Each standardized test requires different documentation for accommodations; it all depends on what the student is requesting. Students should review the appropriate websites for specific requirements and speak with an ODR staff member after reviewing these requirements. Please note that documentation submitted and accepted by ODR may be different then what is required by the standardized testing board.
What documentation does the Office of Disability require? Will a prescription pad with a diagnosis suffice?
In determining eligibility for accommodations under Section 504 of the Rehabilitation Act of 1973 and the Americans with Disabilities Act (ADA) the student must demonstrate that a qualified professional has established a formal diagnosis of a disability and that there is evidence of a substantial limitation in one or more major life activities. Accommodations in Higher Education are given based on the functional impact of a diagnosis. Please see Documentation Guidelines for more information on appropriate documentation. Documentation can be uploaded directly by the student into their Accommodate portal. Please see How to Register for more information.
A prescription pad or letter simply stating diagnosis will not suffice as appropriate documentation.
Is tutoring provided specifically for students with disabilities?
No. All UMW students have access to tutors through Academic Services. Individual departments also have tutoring programs available. Students need only inquire with their faculty.
What is the process of obtaining housing accommodations?
Requests for housing accommodations are different then classroom and/or programmatic accommodation requests. Housing Accommodation Requests are submitted to the Office of Disability Resources. Complete applications are reviewed by the housing committee. While there is a deadline, and we encourage students to submit documentation by this date to be guaranteed the accommodations, applications are reviewed on an on-going basis.
Will the Office of Disability Resources Office seek me out to provide services?
No. At the university/college level, students with disabilities are covered under Section 504 of the Rehabilitation Act and the Americans with Disabilities ACT (ADA). Under the new laws, students have a right to confidentiality and non-disclosure. Therefore, it is the student’s responsibility to seek out services.
If I am receiving accommodations at another college/university will they automatically transfer?
No. Your student must self-disclose to the Office of Disability Resources (ODR), provide appropriate documentation, and participate in the in-take appointment with personal from ODR to determine eligibility and reasonable accommodations.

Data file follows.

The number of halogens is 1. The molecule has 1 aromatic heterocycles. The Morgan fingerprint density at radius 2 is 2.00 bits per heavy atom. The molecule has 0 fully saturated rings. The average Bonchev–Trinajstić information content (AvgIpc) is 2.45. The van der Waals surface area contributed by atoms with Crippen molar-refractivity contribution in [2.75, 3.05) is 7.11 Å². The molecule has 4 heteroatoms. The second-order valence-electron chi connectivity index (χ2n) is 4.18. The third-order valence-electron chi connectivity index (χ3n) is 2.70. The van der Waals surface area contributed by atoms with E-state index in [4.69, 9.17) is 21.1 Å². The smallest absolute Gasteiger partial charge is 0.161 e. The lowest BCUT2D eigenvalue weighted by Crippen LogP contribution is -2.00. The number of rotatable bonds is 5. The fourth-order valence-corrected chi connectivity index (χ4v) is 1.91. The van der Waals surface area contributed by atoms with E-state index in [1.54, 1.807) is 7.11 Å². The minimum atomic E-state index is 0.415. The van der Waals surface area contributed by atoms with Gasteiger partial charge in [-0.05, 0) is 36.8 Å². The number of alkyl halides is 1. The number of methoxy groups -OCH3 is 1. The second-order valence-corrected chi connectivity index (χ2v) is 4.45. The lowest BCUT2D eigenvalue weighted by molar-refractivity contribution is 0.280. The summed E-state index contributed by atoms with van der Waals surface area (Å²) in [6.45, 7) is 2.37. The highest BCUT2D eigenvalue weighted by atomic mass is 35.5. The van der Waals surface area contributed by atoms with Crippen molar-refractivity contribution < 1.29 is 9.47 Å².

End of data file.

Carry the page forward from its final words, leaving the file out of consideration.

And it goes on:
How do I request the ability to have my car on campus as a freshman due to medical need, and/or receive an accessible-parking permit?
Parking Management handles all accessible parking requests. Please contact them directly at 540-654-1129.
Where can I get testing if I suspect that I have a disability?
Students can be tested anywhere as long as the appropriate licensed professional is conducting the testing. The ODR office does have a List of Evaluators (link to page).
What steps can I take if I feel that I have been treated unfairly, discriminated against or not provided my requested accommodations based upon my disability?
At the University of Mary Washington the principles of equal opportunity and affirmative action are practiced. The University does not discriminate on the basis of race, religion, color, sex, gender identity or expression, sexual orientation, parental status (including pregnancy), national origin, age, disability, family medical history or genetic information, political affiliation, military service, or other non-merit based factors in recruiting, admitting, enrolling students or hiring and promoting faculty and staff members.
This grievance procedure is available to students and employees at the University of Mary Washington who feel discriminated against by one or more persons serving in an official capacity for the University, based on one or more of the discriminatory factors listed in the preceding paragraph. This procedure is designed specifically for resolving matters of alleged discrimination as may be applicable to Titles VI and VII of the Civil Rights Act of 1964, Section 504 of the Rehabilitation Act of 1973, and Title II of the Americans with Disabilities Act of 1990. The Grievance Procedure is available online. Please feel free to contact the Office of Disability Resources with questions. Phone: 540-654-1266, Email: ODR@UMW@.EDU.
What if I have a temporary disability such as a broken arm/leg or concussion?
Students with a temporary disability (duration is less than 6 months) should communicate their needs directly with faculty or contact Academic Services for assistance. Academic Services can be contacted at 540-654-1010.